Trapp remembered with charitable events

Andrew Trapp’s mother and father: Carolyn Davis and Alfred Trapp, left, and Andrew’s aunt and uncle Geraldine and Bradford Trapp stand in front of the home Andrew lived in on a large idyllic family compound near the Broad River. | Barbara Ball

BLAIR – Eight months after losing a beloved member of the family in a senseless shooting, the Trapps are continuing the charitable efforts that sprung out of their grief.


“That’s what he would want. He was just that type of person. If he could do anything for you, he would, and that’s just the way he was,” Alfred Trapp said of his son Andrew, who died last August at the age of 34 when a young cousin and two friends – all of whom are now facing murder charges – randomly shot into a crowd at a large gathering of about 200 family and friends at a residence on Cole Trestle Road in Blair.

Alfred Trapp said the desire to remember his son’s giving nature has spurred them forward with several holiday giveaways and continuing with even larger future event plans.

“He didn’t have no enemies. He always had friends,” Trapp said of his son, who is also remembered for his love of sports and fishing and who left behind three children ages 13, 12 and 4. “We used to call him a big teddy bear.”

Trapp said it was one of his nephews who first suggested a charity event in Andrew’s memory, just a couple of months after his death – a turkey giveaway – to help ensure struggling local families would be able to enjoy a Thanksgiving meal.

After all the love and community support they received for that event, he said, they decided to have another event at Christmas, also to help those in need in the community: a drive for toys, coats, and personal care items, all of which benefited local charities.

Then, for Easter, they planned another community giveaway: 500 pounds of pork loin, which was donated by Smithfield Farms in North Carolina.

“I’m really proud of the way people came out. It’s good to have some support sometimes,” Trapp said. “I hope they keep supporting us, and I hope when this story gets out that we have more people want to support us and what we’re doing.”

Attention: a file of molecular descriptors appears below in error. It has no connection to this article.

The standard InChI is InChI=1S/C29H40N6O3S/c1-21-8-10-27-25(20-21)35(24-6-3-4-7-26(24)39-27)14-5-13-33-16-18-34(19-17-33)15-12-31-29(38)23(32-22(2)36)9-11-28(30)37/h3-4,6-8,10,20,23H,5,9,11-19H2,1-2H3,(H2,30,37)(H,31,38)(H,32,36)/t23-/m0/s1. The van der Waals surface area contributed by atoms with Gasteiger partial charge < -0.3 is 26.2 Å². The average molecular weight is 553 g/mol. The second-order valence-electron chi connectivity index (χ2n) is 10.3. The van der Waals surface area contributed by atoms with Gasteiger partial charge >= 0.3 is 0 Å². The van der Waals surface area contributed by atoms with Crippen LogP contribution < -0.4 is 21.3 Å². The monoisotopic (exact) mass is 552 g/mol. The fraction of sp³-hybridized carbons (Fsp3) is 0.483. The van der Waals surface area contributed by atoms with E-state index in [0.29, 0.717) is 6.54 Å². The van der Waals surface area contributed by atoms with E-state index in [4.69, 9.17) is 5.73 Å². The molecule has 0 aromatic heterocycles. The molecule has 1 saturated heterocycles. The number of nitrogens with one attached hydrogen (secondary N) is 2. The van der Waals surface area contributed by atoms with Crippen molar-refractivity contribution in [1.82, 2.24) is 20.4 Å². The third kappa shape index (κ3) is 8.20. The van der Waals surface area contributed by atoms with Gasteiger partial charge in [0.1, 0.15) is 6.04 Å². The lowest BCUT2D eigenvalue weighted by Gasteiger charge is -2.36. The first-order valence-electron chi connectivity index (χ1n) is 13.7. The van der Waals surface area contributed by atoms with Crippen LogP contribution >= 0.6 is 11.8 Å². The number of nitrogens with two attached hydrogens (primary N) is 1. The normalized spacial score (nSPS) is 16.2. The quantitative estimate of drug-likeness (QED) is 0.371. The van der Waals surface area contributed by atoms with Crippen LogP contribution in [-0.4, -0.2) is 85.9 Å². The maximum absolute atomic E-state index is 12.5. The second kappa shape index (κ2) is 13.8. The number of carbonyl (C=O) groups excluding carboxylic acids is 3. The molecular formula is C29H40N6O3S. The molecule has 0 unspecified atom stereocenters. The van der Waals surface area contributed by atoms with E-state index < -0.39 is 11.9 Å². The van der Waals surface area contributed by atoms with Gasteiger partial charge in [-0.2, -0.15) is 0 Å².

Now a 501(c)3 charity, Andrew Trapp Outreach is continuing its community efforts as Andrew’s legacy.

Two more events are planned for the summer – a kids’ softball camp in June and a school supply giveaway in August.

“So far”, Trapp said, “we’ve collected enough school supplies for 100 kids – and the effort is ongoing.”

After Andrew Trapp was murdered last August, his family began looking for ways to honor his life and give back to the community who supported them during their grief. Last November, the family gathered at Gethsemane Baptist Church where they donated 100 free Thanksgiving turkeys to families in the community who needed them. | Contributed

He said the school supply giveaway event, which will roughly coincide with the anniversary of his son’s death, will also feature CPR training and certifications and partnership with a local law enforcement organization to present a program aimed at preventing gun violence.

Trapp said there’s an important need for the community to guide its children away from gangs – and especially the kind of random, senseless killing that took the life of his son and has left so many other parents and loved ones bereaved – both those of the victims and those of the perpetrators.

There have been a surprising number of homicides in the tiny community of Blair recently, Trapp said. “It isn’t something I’d ever expected to see there,” he said.

“That’s four families right here in Blair that’ve been destroyed all because of something foolish that happened,” he said, referring to his family and the families of the three young perpetrators who took his son’s life and are now behind bars.

“We’re trying to do something for the community and trying to get these kids to do something different,” he said, “to put down their guns.”

Trapp said the family has also got their eye on another long-term project, a scholarship fund to ultimately send at least one bright student from the community to school – tuition-free – and possibly more.

He said he hopes these efforts will help to keep his son’s legacy alive not just for the daughters and son he left behind, but also for everyone who’d like an opportunity to help make a positive impact on Fairfield County.

Not a day goes by that Andrew Trapp isn’t sorely missed, his father said, but his family plans to continue to push forward to create as much good as they can out of the grief of their tragic loss.

“As long as I’ve got breath in my body, I’m going to do my best. I’ve got plenty of support though, and we’re going to try our best to keep it going,” Alfred Trapp said. “I think that’s what he would want. He would want us to keep on going and doing to try to help somebody else.”

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